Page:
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Internet registrar forced to pay $250,000 in compensation

Internet registrar forced to pay $250,000 in compensation

An Australian Internet domain registration company will pay $250,000 into a compensation trust fund following complaints from the United States that the company has engaged into "misleading and deceptive" conduct.

Internic Technology allegedly mislead customers all over the world into believing they were dealing with the US Government-contracted Internet domain registrar InterNIC operated by the US-based Network Solutions.

After receiving several complaints from the US Federal Trade Commission, the Australian Competition and Consumer Commission (ACCC) began legal proceedings against Melbourne-based Internic and its director Peter Zmijewski.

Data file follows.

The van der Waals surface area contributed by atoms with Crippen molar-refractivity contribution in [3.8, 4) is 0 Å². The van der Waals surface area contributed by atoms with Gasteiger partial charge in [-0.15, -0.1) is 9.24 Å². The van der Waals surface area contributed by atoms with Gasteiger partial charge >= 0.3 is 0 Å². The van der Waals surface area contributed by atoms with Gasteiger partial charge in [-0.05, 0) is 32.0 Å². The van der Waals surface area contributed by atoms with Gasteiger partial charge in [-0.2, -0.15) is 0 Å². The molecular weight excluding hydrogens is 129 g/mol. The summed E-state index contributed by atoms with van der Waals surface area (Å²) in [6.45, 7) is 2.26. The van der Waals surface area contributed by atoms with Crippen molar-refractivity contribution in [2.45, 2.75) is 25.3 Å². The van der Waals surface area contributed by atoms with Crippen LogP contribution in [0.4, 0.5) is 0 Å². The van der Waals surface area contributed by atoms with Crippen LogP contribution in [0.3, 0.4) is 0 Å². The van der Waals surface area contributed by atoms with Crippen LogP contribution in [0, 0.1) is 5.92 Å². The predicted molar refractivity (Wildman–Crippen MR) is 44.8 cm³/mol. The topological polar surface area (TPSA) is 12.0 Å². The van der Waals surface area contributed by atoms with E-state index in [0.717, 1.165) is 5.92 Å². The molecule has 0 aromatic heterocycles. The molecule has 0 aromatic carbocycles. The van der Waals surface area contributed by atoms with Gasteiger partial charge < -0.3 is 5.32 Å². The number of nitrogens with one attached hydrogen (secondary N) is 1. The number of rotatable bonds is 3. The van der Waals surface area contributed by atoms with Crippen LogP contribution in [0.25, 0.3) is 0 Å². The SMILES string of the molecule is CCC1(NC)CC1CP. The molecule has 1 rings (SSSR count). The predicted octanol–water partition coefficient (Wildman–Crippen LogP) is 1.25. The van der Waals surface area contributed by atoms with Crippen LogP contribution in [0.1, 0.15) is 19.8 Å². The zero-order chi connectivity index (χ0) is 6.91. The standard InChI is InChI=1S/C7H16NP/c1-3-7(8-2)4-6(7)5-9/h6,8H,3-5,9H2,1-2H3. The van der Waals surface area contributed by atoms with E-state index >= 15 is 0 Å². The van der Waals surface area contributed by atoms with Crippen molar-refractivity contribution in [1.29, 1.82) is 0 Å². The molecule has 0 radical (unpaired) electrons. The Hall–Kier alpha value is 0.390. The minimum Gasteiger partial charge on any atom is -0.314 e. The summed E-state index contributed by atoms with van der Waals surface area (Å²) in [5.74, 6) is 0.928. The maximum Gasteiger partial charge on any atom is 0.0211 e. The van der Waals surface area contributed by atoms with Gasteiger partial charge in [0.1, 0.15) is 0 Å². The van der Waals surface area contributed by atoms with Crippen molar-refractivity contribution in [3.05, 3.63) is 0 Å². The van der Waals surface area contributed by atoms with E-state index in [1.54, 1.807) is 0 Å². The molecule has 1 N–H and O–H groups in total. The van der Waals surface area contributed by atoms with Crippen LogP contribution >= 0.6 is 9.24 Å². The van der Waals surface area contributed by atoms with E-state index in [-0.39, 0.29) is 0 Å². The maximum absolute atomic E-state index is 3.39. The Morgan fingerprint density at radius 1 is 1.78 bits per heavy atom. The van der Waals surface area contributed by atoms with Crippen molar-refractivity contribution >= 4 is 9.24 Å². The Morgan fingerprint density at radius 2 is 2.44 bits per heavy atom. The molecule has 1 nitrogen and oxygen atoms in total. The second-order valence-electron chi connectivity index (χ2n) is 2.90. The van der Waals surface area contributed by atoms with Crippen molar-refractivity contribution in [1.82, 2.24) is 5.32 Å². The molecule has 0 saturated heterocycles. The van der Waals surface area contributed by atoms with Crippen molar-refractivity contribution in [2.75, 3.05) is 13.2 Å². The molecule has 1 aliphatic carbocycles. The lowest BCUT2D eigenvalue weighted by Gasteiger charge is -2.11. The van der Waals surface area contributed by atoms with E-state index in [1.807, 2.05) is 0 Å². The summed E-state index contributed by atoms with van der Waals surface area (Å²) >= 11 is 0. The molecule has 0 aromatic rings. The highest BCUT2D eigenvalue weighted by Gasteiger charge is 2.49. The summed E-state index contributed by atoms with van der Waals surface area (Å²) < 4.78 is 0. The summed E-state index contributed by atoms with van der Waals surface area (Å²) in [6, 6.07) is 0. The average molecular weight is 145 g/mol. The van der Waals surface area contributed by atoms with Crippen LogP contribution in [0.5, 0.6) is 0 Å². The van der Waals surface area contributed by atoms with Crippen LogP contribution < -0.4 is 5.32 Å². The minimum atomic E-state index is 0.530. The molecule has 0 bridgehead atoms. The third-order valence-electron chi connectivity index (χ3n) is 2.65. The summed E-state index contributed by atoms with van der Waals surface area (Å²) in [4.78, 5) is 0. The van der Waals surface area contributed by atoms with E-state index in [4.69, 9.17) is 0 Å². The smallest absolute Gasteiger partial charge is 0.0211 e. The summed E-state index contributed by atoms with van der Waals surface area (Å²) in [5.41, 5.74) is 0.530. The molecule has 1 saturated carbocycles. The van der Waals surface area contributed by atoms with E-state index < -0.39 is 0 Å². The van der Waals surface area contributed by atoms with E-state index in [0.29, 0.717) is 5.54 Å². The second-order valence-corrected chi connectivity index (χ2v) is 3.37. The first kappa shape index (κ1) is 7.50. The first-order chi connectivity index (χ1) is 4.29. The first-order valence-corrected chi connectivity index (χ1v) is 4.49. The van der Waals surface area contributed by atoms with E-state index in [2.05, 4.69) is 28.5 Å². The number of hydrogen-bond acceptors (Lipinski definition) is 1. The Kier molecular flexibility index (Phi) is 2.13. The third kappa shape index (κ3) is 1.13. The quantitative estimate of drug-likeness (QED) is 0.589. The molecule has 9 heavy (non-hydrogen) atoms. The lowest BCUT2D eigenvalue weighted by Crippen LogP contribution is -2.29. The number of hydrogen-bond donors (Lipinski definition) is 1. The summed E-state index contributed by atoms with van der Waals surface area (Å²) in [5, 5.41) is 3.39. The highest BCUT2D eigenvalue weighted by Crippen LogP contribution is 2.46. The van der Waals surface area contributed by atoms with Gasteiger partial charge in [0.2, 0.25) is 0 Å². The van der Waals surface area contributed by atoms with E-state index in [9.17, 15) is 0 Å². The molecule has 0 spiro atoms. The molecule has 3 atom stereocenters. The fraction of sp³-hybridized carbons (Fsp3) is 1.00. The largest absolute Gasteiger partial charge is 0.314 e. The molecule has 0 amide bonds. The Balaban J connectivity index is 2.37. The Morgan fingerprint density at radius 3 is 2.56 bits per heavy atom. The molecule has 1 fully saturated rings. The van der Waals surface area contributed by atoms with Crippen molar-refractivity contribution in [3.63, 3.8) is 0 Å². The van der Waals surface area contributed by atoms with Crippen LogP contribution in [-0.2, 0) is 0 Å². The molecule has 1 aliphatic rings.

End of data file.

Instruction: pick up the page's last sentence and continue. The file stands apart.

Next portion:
"In this case, the ACCC had alleged that Internic and its director misled consumers by using an almost identical name to the exclusive registrar of second-level domain names in the .com, .net, .org, .gov, .edu top-level Internet domains (the InternetNIC) and by operating a Web-site at http://www.internic.com," ACCC chairman Professor Allan Fels explained.

Internic Technology charged consumers from Australia, the US, Canada, France, Norway, Spain, the UK, Switzerland and Germany between $US220 and $US250 to register more than 13,000 domain names prior to May 1998. At the same time, the US-operated InterNIC's registration fee ranged from $US70 to $US100.

The proceedings culminated with the Federal Court decision to prevent Internic Technology from using the name "internic", which also binds the company to place $250,000 in a trust fund that will be used to refund all consumers who registered a domain name at the internic.com site prior to May 1998.

Internic has until the 1st of July to deposit the money into the ACCC-monitored trust account. The refund process is scheduled to start on the 14th of August.

Internic Technology could not be contacted last week.


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